Zero KDon DeLillo
PositiveNewsdayWonderfully imagined, intellectually kinetic, Zero K artfully resists cryo-digital death. It ends, as DeLillo’s works often do, in a beautifully wrought final scene of life-giving natural wonder.
Between the World and MeTa-Nehisi Coates
RaveNewsdayRife with love, sadness, anger and struggle, Between the World and Me charts a path through the American gauntlet for both the black child who will inevitably walk the world alone and for the black parent who must let that child walk away.
Black DeutschlandDarryl Pinckney
MixedThe AtlanticBecause Pinckney doesn’t construct any direct confrontations about history or blackness, or assert any strict definitions of gay life or African American identity, the novel doesn’t feel explicitly or especially political. Hence, Black Deutschland feels more like a melocomic novel of experience ... Pinckney’s diction can occasionally be clunky. But in other sections his writing is acutely sharp and smart.
Swing TimeZadie Smith
RaveThe Los Angeles Review of BooksGiven its similarities to Smith’s earlier fictions, especially White Teeth and NW, Swing Time’s ambitions ought not surprise us, and yet, the effort Smith asks her readers to exert in penetrating this gorgeous, unwieldy novel seems new ... The narrative’s swinging movements offer a sense of how memory lies in the mind and how the stories we tell ourselves about our experiences deny or escape ordering ... In this long novel, full of exceptional scenes, sequences, and sections, Smith’s writing in the Gambian chapters is the sharpest.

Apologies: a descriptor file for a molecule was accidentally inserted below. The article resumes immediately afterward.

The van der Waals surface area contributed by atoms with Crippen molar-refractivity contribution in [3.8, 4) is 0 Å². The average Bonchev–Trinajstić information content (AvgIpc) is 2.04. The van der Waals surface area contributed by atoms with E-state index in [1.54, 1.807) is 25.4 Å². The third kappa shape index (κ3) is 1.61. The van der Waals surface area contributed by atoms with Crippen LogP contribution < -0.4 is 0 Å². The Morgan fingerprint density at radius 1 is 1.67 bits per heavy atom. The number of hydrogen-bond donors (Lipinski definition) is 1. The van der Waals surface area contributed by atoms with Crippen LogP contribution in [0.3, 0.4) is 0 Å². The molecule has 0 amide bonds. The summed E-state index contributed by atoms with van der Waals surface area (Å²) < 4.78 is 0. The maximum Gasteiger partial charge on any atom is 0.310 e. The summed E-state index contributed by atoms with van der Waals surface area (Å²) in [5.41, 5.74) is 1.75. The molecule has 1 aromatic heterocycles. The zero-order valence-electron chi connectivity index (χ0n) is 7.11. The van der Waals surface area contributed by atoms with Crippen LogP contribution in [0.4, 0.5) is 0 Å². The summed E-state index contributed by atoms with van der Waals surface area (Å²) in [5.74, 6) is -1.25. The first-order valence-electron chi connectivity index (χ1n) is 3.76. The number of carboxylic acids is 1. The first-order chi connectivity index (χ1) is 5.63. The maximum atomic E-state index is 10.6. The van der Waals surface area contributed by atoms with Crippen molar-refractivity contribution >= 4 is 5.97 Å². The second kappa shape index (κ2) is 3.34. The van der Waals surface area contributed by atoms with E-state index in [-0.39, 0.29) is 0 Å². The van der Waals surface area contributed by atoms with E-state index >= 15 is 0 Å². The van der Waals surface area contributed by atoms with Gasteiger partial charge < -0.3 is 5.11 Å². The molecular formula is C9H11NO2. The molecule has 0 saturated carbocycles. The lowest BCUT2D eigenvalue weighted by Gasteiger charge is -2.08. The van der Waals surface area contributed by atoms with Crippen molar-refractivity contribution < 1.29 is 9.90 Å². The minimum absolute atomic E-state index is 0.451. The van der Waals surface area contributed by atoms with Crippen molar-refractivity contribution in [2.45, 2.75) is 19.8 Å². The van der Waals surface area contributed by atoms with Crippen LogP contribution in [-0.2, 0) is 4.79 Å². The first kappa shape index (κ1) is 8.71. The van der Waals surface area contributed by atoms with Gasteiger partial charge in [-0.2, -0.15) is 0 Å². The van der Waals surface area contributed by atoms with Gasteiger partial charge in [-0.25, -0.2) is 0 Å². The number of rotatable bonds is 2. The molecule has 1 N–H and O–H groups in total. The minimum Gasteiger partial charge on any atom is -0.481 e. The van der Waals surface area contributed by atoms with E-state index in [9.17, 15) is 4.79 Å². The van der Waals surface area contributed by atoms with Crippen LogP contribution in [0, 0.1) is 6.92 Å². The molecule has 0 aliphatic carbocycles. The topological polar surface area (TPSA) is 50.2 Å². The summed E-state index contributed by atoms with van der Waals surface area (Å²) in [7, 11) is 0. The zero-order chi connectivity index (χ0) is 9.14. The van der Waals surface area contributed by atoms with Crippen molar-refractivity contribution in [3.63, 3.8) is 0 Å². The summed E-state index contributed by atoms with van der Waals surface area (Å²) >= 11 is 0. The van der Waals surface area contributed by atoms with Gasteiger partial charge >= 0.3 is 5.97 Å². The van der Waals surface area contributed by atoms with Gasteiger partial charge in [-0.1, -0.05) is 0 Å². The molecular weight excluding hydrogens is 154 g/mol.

PanThe New RepublicGyasi is not yet a polished prose stylist. One must turn away from Gyasi’s prose as a source of delight, critics suggest, and find pleasure in Homegoing’s collected narratives and in its overall structure. In doing so, one confronts a problem: To read Gyasi’s structure as innovative is to ignore or forget that writers like John Edgar Wideman, Edwidge Danticat, and Chimamanda Ngozi Adichie have imagined Afro-Diasporic experiences via the short story or the novel-in-stories form to much greater effect that Gyasi mounts here ... Gyasi’s work depends on readers not knowing African American literature or recognizing her undigested references ... Though none of Homegoing’s characters are fully realized, characters like Effia, Quey, Abena, and Yaw make it clear that Gyasi is an imaginative and talented artist. So, why would she sabotage her fiction with cliché-riven renditions of African American life?
Most Blessed of the PatriarchsAnnette Gordon Reed and Peter S. Onuf